Riding the bus with ex-felons

It is freezing here in Tucson. This isn’t hyperbole: Today it was 31 degrees when I got on the bus. Days when it is really cold – and likewise, in the summer when the temps register above 110 and life on the streets is a health risk – the bus gets crowded with the homeless and those without adequate heat or air conditioning in their homes. Today was one of those days. If you pay attention during that time (and I admit that there are times I do not) you can see real bravery.

About 10 minutes into my ride and as I was reading a great piece in the New York Times, a woman heaved herself into the seat in front of me, turned around to face me and announced, “I hate this cold. It hurts my hips. But they say I gotta go to woman’s group, and I’m going.”

As I’ve written before, I’m trying to actually live like a Catholic during the Year of Faith and, to me that means that when I’m on the bus, I attempt to model Jesus. I’d love to say the experiment has been a rousing success, but alas, honesty demands that I say no. I’m batting about 350 – if that means I’m pretty good about half the time. If it means something else, please just ignore the baseball reference.

“It is cold,” I replied, putting down my paper, and commanding myself to be present. “It’s freezing. I hate it, too.”

“Yeah, it’s awful,” she said. Then she explained that she also needed to “make a meeting” because it had been a few days since her last one.

White mountains fall 2012 & Tday 010
It didn’t snow, but it was cold enough that it could have.

“I’m still stepping,” she said, but in her house with the Big Book because when she goes out to get to meetings, she would encounter addicts and that was what she needed to avoid. Addicts find people trying to stay clean, she said, as if folks in recovery are magnets for the evil living in – and killing – people who are still using. “Don’t know how they know,” she said, shaking her head. “But they do, and they come right for you.”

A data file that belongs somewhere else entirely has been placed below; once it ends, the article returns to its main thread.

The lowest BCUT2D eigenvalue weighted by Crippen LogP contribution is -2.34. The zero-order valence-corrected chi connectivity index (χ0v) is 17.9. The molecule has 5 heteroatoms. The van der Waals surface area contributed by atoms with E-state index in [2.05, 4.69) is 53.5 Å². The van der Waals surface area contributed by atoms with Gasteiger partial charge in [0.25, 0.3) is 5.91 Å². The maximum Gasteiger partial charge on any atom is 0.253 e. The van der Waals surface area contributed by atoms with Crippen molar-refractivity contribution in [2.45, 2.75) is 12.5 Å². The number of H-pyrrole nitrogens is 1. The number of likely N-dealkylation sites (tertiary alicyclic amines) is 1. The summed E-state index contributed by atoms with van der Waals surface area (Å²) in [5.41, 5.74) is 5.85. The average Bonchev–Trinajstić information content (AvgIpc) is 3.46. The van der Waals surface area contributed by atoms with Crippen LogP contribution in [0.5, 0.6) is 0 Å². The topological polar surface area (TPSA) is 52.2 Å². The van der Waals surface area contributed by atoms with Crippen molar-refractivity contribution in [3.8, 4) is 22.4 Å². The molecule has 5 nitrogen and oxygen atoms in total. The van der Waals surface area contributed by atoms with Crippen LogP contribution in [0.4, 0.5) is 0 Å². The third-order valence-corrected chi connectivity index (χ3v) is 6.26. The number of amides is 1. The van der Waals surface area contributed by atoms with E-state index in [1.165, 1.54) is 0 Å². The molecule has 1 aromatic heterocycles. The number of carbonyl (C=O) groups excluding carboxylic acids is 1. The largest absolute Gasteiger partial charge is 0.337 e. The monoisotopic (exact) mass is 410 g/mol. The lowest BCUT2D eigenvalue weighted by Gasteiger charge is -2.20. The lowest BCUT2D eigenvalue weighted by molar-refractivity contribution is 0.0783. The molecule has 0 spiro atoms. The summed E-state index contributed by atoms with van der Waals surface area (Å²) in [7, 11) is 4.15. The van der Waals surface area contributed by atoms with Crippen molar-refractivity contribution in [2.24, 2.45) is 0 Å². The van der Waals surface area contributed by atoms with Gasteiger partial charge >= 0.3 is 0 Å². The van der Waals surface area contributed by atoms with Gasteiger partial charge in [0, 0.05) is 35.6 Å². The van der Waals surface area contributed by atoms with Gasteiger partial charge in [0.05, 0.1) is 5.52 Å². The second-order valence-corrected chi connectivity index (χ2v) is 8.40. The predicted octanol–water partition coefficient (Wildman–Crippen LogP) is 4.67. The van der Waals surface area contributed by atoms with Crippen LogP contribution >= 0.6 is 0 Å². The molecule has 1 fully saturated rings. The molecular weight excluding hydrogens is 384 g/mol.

I hail from a long line of alcoholics and attended weekly Al-Anon meetings myself for seven years when dealing with relatives who were actively using a couple of decades ago, so I know the AA lingo and understood what she meant by “meetings” and “stepping” and the Big Book. I didn’t, however, understand the reference to a “women’s group” so I asked about that. Which is when things got interesting.

“It’s for ex-felons,” she said, as comfortably as if she’d been sharing her favorite pie-making secret with me.

I’d never had anyone introduce themselves as an ex-felon to me before, and I tried to keep the surprise from showing on my face and my mind from racing through the laundry list of felonious crimes for which she could have been convicted. For a nanosecond I wondered if she had a gun. Then I focused on what she was saying. She explained how she was looking for a job and how certain employers are “paid extra to hire us.”

“We’re good hires because we work twice as hard since we’ve got to prove ourselves,” she said. “There’s only part-time out there now, but I’ll take that. Anything’s better than nothing. It is important to stay busy.”

Then she detailed her gratitude for social services and AA and parole officers and employers compensated by the state all stitched together to provide the scaffolding needed to rebuild a life. In 10 minutes, this woman illuminated why we need a safety net. She also illustrated bravery.

If I had been convicted of anything – heck, if I’d even been accused of anything – I don’t think I could look myself in the mirror, much less pull myself out of the house to get to a group or look for a job. I’d be overwhelmed by humiliation and shame and unable to accept either society’s help or God’s grace because I’d be so focused on how I’d screwed up. How I wasn’t worthy. How one horrible choice defined me. Add to that the minute-by-minute battle of staying clean in the face of addiction and you’ve got a life that is pretty damn hard. A life that many might say isn’t even worth living – or saving. A life that takes bravery to live. And living it deserves some respect, in my opinion.

My stop came and I stood to leave. The woman – whom I wonder if I’ll ever see again, such is the nature of the bus population – beat me to saying goodbye: “You have a blessed day,” she said.

Just like Jesus would.

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